Large absolute benefit with PCSK9 inhibitor in ACS patients with polyvascular disease

Patients with Recent Acute Coronary Syndrome and Polyvascular Disease Derive Large Absolute Benefit from Alirocumab: ODYSSEY OUTCOMES Trial

Literature - Jukema JW, Szarek M, Zijlstra LE, et al. - JACC 2019; doi: 10.1016/j.jacc.2019.03.013

Introduction and methods

Patients with peripheral artery disease (PAD) or cerebrovascular disease (CeVD) have an increased risk of MACE and death compared to those without, regardless of history of coronary artery disease (CAD) [1-3]. When PAD or CeVD concur with acute coronary syndrome, risk of MACE and death are even more elated [4,5]. Intensive therapy is needed to prevent secondary events in these patients. The PCSK9 inhibitor alirocumab reduced MACE and death in patients with recent ACS and elevated lipids compared to placebo, as demonstrated in the ODYSSEY OUTCOMES trial (for MACE: absolute risk reduction, ARR 1.6%, 95%CI:0.7-2.4%, P=0.0003, for death: ARR 0.6%, 95%CI:0.2-0.6%) [6].

ODYSSEY OUTCOMES was a multicenter, double-blind, placebo-controlled trial in 18924 ACS patients (MI or unstable angina) with elevated lipids and who were on statin therapy. Patients were assigned in a 1:1 ratio to receive alirocumab or placebo.

This pre-specified analysis of the ODYSSEY OUTCOMES trial examined whether reduction of MACE and death by alirocumab was influenced by the presence of polyvascular disease (PAD, CeVD or both) to identify preferred patients for this therapy. For this purpose, 3 subgroups were defined: monovascular disease (CAD without PAD or CeVD), polyvascular disease in 2 vascular beds (CAD and either PAD or CeVD) and polyvascular disease in 3 vascular beds (CAD, PAD and CeVD).

The primary endpoint was MACE, a composite of coronary heart disease death, nonfatal MI, fatal or nonfatal ischemic stroke, or unstable angina requiring hospitalizations. Secondary endpoint was all-cause death. Median follow-up was 2.8 years.

Main results

  • At baseline, 17370 patients (91.8%) had monovascular disease, 1405 (7.4%) had polyvascular disease in 2 beds, 149 (0.8%) had polyvascular disease in 3 beds.
  • In the placebo group, incidence of MACE was 10.0%, 22.2% and 39.7% in those with one, two or three diseased vascular beds, respectively. Corresponding ARRs with alirocumab were 1.4% (0.6-2.3%, quartile 1 to quartile 3), 1.9% (-2.4% to 6.2%) and 13.0% (-2.0% to 28.0%) (Pinteraction=0.0006).
  • In the placebo group, incidence of death was 3.5%, 10.0% and 21.8% in those with one, two or three diseased vascular beds, respectively. Corresponding ARRs with alirocumab were 0.4% (-0.1% to 1.0%), 1.3% (-1.8% to 4.3%) and 16.2% (5.5% to 26.8%) (Pinteraction=0.002).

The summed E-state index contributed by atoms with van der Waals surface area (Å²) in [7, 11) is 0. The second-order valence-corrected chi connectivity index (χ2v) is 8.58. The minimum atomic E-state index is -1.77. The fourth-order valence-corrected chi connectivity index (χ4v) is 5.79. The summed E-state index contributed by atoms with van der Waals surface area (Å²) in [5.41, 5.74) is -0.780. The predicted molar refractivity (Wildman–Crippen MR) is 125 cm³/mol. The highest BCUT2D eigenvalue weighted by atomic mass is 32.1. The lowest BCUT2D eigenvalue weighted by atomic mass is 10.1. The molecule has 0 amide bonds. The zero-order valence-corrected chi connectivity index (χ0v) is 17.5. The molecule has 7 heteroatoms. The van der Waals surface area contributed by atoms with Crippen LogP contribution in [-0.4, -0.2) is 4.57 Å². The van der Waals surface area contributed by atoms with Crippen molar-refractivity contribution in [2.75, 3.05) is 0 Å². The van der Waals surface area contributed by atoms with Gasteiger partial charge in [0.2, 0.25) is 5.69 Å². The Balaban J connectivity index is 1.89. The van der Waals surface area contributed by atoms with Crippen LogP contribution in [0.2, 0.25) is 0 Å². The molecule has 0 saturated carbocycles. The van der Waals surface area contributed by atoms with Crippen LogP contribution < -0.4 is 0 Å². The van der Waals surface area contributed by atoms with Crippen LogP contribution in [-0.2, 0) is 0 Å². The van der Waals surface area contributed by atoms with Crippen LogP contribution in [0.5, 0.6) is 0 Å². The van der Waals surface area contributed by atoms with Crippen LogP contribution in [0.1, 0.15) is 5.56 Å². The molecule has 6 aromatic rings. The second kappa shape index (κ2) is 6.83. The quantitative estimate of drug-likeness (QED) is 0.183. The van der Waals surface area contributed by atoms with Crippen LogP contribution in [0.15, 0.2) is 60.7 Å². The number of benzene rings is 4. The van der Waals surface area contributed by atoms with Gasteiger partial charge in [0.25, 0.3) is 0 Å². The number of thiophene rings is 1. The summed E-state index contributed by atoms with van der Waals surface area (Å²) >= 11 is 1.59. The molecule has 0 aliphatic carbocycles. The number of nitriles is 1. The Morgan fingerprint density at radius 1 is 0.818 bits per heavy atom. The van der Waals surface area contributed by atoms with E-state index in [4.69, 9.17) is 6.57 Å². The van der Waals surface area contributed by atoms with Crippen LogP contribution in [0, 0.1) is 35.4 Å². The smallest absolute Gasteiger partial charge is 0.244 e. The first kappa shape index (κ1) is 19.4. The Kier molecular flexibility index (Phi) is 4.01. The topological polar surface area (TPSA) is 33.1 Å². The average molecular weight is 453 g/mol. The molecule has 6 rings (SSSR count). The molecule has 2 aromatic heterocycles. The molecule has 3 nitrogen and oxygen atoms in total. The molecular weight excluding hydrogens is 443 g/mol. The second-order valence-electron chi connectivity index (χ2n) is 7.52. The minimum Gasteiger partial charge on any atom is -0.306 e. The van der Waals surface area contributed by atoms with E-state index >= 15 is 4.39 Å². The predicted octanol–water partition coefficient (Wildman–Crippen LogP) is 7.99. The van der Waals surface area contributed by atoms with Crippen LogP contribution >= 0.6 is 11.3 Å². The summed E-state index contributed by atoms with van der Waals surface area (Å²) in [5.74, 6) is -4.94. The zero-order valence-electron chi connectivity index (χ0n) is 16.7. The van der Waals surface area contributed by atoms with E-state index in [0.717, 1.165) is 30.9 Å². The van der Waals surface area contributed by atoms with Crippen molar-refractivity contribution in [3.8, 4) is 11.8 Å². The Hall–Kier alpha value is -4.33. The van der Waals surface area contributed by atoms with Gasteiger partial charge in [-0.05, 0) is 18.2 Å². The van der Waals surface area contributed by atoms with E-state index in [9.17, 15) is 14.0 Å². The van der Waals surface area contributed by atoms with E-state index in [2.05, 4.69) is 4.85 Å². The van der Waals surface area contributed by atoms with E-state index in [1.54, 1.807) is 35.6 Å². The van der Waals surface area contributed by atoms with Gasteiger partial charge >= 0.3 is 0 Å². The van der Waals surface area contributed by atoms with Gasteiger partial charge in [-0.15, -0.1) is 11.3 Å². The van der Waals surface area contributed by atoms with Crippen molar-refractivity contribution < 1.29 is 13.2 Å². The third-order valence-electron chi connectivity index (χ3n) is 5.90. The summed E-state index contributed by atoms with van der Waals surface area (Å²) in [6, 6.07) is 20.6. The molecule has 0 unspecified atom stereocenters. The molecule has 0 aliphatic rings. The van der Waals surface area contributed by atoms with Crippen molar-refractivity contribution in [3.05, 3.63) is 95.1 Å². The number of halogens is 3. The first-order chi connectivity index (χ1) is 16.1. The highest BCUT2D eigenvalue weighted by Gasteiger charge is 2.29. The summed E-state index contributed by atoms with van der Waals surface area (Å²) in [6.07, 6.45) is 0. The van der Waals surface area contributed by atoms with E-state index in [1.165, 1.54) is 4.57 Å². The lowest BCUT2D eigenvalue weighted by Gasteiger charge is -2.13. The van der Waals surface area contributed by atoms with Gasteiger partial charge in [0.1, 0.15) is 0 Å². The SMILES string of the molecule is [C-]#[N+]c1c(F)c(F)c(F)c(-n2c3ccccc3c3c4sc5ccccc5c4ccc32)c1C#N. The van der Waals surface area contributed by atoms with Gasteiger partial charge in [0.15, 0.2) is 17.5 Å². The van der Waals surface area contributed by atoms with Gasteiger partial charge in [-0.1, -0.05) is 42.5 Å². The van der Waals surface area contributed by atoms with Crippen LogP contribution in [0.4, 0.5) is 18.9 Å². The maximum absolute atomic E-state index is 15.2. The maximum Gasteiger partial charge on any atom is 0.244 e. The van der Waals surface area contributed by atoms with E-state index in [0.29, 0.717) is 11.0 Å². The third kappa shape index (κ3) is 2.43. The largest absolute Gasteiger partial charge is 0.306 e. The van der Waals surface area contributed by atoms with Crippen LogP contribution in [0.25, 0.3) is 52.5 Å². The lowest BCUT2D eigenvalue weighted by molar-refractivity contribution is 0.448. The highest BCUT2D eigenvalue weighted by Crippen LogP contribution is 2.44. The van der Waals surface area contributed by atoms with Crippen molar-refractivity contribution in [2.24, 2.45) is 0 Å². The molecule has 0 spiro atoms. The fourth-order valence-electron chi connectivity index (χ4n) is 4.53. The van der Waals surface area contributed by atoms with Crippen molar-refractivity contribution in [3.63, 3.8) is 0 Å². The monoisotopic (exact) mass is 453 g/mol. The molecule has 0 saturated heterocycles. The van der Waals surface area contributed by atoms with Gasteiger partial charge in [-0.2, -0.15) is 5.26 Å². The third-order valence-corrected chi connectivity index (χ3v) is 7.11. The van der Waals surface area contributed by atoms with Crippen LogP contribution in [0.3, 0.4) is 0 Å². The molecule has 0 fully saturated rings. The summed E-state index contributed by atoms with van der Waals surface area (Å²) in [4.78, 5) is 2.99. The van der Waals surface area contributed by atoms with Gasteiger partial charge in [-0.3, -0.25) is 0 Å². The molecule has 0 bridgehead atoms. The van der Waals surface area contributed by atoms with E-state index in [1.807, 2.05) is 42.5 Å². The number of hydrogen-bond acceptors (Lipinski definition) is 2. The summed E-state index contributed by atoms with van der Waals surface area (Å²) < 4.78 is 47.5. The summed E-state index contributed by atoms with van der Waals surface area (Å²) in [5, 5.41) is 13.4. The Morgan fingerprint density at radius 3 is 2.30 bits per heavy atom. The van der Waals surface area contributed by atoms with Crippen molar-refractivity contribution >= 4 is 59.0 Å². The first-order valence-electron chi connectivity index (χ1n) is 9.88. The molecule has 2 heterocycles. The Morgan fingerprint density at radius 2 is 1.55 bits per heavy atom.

• There were no differences in incidence of adverse events between alirocumab and placebo groups, with the exception of local injection-site reactions (more in the alirocumab group). There were no differences in adverse events between the subgroups.


This subanalysis of the ODYSSEY OUTCOMES trial showed that patients with a recent ACS and concurrent polyvascular disease have a high risk of MACE and death. Treatment with alirocumab on top of statin therapy resulted in a large absolute risk reduction in patients with polyvascular disease, thereby identifying these patients as a subgroup that could greatly benefit of treatment with alirocumab.


1. Bhatt DL, Eagle KA, Ohman EM, et al. Comparative determinants of 4-year cardiovascular event rates in stable outpatients at risk of or with atherothrombosis. JAMA 2010;304:1350-7.

2. Bhatt DL, Peterson ED, Harrington RA, et al. Prior polyvascular disease: risk factor for adverse ischaemic outcomes in acute coronary syndromes. Eur Heart J 2009;30:1195-202.

3. Olivier CB, Mulder H, Hiatt WR, et al. Incidence, Characteristics, and Outcomes of Myocardial Infarction in Patients With Peripheral Artery Disease: Insights From the EUCLID Trial. JAMA Cardiol 2019;4:7-15.

4. Suarez C, Zeymer U, Limbourg T, et al. Influence of polyvascular disease on cardiovascular event rates. Insights from the REACH Registry. Vasc Med 2010;15:259-65.

5. Steg PG, Bhatt DL, Wilson PW, et al. One-year cardiovascular event rates in outpatients with atherothrombosis. JAMA 2007;297:1197-206.

6. Schwartz GG, Steg PG, Szarek M, et al. Alirocumab and Cardiovascular Outcomes after Acute Coronary Syndrome. N Engl J Med 2018;379:2097-107

Find this article online at JACC

Facebook Comments


We’re glad to see you’re enjoying PACE-CME…
but how about a more personalized experience?

Register for free